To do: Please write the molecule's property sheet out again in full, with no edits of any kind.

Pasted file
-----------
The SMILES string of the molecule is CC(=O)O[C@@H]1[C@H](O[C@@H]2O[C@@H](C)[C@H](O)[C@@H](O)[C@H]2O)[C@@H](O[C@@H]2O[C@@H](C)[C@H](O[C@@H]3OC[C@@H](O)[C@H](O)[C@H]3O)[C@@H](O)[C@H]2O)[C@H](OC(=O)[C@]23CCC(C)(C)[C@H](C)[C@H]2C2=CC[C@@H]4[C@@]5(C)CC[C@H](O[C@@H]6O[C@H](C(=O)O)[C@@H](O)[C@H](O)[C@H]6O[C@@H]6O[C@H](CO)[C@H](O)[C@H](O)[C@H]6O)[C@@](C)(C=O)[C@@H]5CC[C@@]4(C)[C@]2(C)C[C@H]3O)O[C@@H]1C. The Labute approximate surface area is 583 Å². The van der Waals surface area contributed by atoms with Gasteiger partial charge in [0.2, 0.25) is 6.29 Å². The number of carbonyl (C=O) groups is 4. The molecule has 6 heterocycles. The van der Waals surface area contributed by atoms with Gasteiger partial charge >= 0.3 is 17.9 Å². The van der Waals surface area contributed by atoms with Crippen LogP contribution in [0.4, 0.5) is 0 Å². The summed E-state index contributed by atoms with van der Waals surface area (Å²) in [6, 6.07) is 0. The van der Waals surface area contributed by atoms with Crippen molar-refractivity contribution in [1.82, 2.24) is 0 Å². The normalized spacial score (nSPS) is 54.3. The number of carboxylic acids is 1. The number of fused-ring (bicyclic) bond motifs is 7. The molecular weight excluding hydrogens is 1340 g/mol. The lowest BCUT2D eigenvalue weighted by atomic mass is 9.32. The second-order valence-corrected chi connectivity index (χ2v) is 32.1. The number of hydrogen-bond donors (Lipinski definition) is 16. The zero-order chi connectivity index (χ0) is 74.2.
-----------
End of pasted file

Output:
The SMILES string of the molecule is CC(=O)O[C@@H]1[C@H](O[C@@H]2O[C@@H](C)[C@H](O)[C@@H](O)[C@H]2O)[C@@H](O[C@@H]2O[C@@H](C)[C@H](O[C@@H]3OC[C@@H](O)[C@H](O)[C@H]3O)[C@@H](O)[C@H]2O)[C@H](OC(=O)[C@]23CCC(C)(C)[C@H](C)[C@H]2C2=CC[C@@H]4[C@@]5(C)CC[C@H](O[C@@H]6O[C@H](C(=O)O)[C@@H](O)[C@H](O)[C@H]6O[C@@H]6O[C@H](CO)[C@H](O)[C@H](O)[C@H]6O)[C@@](C)(C=O)[C@@H]5CC[C@@]4(C)[C@]2(C)C[C@H]3O)O[C@@H]1C. The Labute approximate surface area is 583 Å². The van der Waals surface area contributed by atoms with Gasteiger partial charge in [0.2, 0.25) is 6.29 Å². The number of carbonyl (C=O) groups is 4. The molecule has 6 heterocycles. The van der Waals surface area contributed by atoms with Gasteiger partial charge >= 0.3 is 17.9 Å². The van der Waals surface area contributed by atoms with Crippen LogP contribution in [0.4, 0.5) is 0 Å². The summed E-state index contributed by atoms with van der Waals surface area (Å²) in [6, 6.07) is 0. The van der Waals surface area contributed by atoms with Crippen molar-refractivity contribution in [1.82, 2.24) is 0 Å². The normalized spacial score (nSPS) is 54.3. The number of carboxylic acids is 1. The number of fused-ring (bicyclic) bond motifs is 7. The molecular weight excluding hydrogens is 1340 g/mol. The lowest BCUT2D eigenvalue weighted by atomic mass is 9.32. The second-order valence-corrected chi connectivity index (χ2v) is 32.1. The number of hydrogen-bond donors (Lipinski definition) is 16. The zero-order chi connectivity index (χ0) is 74.2.